What is Hepatitis A?
Hepatitis A is a viral liver disease that can cause mild to severe illness. Symptoms can range from nausea, vomiting, abdominal pain, fever, diarrhea, loss of appetite, headache, and jaundice. With jaundice, you may see yellowing of the whites of the eyes and dark urine.
Since June 1, 2018 (start of the outbreak in Georgia), there have been 649 reported (and counting) cases of Hepatitis A in Georgia alone. Other states like Kentucky, Ohio, West Virginia, Tennessee, Indiana and Florida have been hard hit. In the United States, there have been close to 26,000 cases resulting in 259 deaths since the start of the most recent outbreak.
How is Hepatitis A Transmitted?
According to the World Health Organization (WHO), Hep A is generally transmitted through ingestion of contaminated food or water or through direct contact with an infectious individual. The CDC reports that Hep A can be transmitted “person-to-person transmission through close contact with an infected person, most recently, among people who use drugs, people experiencing homelessness, and men who have sex with men.” Hep A is transmitted often through the fecal-oral route (i.e. rimming).
The WHO states that the risk of hepatitis A infection is associated with a lack of safe water, and poor sanitation and hygiene (such as dirty hands).
How can I prevent becoming infected?
The most effective way of preventing Hepatitis A infection is to get vaccinated. The vaccination is a simple two-shot series that is spread out over 6 months.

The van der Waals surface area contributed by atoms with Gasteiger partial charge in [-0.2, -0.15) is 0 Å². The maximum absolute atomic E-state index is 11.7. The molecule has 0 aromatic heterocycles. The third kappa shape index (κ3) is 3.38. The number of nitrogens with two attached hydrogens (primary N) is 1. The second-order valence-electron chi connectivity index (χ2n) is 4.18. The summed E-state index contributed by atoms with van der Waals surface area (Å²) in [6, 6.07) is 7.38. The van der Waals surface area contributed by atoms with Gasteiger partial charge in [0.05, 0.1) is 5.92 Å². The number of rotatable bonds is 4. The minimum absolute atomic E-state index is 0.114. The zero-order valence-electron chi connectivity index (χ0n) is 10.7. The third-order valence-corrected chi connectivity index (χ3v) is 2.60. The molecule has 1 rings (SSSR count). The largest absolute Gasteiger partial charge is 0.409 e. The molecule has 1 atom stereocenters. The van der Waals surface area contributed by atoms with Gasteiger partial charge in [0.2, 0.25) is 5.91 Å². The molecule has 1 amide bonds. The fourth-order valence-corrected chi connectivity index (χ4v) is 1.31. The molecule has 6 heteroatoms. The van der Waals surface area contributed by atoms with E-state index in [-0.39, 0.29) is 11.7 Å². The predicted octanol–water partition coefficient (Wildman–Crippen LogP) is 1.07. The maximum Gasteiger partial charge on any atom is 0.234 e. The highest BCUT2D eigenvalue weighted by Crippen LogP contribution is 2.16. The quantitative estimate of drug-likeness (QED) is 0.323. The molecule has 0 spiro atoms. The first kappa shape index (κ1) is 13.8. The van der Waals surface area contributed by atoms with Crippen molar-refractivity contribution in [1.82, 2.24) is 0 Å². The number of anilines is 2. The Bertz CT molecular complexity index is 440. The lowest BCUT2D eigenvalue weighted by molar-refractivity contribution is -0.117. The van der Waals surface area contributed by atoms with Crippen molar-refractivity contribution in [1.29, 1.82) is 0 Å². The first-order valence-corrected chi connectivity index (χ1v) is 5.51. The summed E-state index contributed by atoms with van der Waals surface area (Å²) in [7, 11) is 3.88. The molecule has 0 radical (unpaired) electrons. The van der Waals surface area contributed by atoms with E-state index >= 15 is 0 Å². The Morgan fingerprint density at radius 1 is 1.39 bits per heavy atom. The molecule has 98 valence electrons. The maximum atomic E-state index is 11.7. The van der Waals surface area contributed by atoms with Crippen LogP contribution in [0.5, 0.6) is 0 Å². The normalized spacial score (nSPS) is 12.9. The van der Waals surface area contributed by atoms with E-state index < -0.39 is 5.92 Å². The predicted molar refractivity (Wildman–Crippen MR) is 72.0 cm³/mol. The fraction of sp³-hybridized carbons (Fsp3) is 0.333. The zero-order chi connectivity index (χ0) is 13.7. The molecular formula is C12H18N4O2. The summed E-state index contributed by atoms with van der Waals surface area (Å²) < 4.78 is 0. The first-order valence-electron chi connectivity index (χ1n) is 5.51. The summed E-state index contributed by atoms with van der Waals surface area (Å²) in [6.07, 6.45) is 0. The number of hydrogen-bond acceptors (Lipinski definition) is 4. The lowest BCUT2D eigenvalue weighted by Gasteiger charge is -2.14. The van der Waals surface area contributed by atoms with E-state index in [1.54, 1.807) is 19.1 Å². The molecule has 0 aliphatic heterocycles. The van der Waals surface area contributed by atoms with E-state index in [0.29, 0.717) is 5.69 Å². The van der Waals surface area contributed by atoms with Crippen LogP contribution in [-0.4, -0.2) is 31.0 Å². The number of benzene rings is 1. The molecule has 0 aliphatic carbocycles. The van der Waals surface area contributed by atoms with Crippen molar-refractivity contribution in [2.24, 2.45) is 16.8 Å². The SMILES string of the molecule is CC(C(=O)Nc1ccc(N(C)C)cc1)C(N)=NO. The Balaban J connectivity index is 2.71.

The WHO reports that “safe water supply, food safety, improved sanitation, hand washing and the hepatitis A vaccine are the most effective ways to combat the disease.”
What is the Treatment?
There is no specific treatment for Hepatitis A. In most cases, individuals who become infected will clear the virus on their own. Most will clear the virus within 6 months. Hepatitis A treatment mainly involves supportive care: controlling nausea, rest and hydration, and it’s important to avoid alcohol or other medications, like tylenol, that could further inflame the liver.
Hepatitis A is infectious, so you should avoid sexual activity, wash your hands vigorously and often, and avoid preparing food while you’re actively infected.
You should discuss with your medical provider to ensure that you are immune and/or properly vaccinated for Hepatitis A.
Jeremiah Robinson is a licensed and certified Physician Assistant at T. Douglas Gurley MD in Atlanta, GA.